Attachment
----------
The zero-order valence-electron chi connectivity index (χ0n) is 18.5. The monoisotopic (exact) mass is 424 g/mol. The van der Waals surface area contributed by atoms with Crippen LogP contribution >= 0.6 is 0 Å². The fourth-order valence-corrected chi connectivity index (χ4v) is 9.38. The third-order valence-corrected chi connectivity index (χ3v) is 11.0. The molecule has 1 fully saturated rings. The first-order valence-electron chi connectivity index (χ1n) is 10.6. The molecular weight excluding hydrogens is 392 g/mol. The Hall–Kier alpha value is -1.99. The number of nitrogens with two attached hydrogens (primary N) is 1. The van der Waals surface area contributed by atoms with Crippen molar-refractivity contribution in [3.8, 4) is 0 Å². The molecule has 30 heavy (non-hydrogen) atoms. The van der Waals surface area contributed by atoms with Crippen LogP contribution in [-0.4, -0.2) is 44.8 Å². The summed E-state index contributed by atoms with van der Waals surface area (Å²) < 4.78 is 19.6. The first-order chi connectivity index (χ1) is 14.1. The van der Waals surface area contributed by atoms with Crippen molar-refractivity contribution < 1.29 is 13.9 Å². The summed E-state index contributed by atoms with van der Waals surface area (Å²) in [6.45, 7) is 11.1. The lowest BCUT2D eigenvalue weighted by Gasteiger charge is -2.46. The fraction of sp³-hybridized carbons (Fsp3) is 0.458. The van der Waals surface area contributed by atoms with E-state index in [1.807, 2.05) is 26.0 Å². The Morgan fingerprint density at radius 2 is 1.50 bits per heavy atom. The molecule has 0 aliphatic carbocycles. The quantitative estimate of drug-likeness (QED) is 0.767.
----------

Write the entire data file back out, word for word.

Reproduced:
The zero-order valence-electron chi connectivity index (χ0n) is 18.5. The monoisotopic (exact) mass is 424 g/mol. The van der Waals surface area contributed by atoms with Crippen LogP contribution >= 0.6 is 0 Å². The fourth-order valence-corrected chi connectivity index (χ4v) is 9.38. The third-order valence-corrected chi connectivity index (χ3v) is 11.0. The molecule has 1 fully saturated rings. The first-order valence-electron chi connectivity index (χ1n) is 10.6. The molecular weight excluding hydrogens is 392 g/mol. The Hall–Kier alpha value is -1.99. The number of nitrogens with two attached hydrogens (primary N) is 1. The van der Waals surface area contributed by atoms with Crippen molar-refractivity contribution in [3.8, 4) is 0 Å². The molecule has 30 heavy (non-hydrogen) atoms. The van der Waals surface area contributed by atoms with Crippen LogP contribution in [-0.4, -0.2) is 44.8 Å². The summed E-state index contributed by atoms with van der Waals surface area (Å²) < 4.78 is 19.6. The first-order chi connectivity index (χ1) is 14.1. The van der Waals surface area contributed by atoms with Crippen molar-refractivity contribution < 1.29 is 13.9 Å². The summed E-state index contributed by atoms with van der Waals surface area (Å²) in [6.45, 7) is 11.1. The lowest BCUT2D eigenvalue weighted by Gasteiger charge is -2.46. The fraction of sp³-hybridized carbons (Fsp3) is 0.458. The van der Waals surface area contributed by atoms with E-state index in [1.807, 2.05) is 26.0 Å². The Morgan fingerprint density at radius 2 is 1.50 bits per heavy atom. The molecule has 0 aliphatic carbocycles. The quantitative estimate of drug-likeness (QED) is 0.767.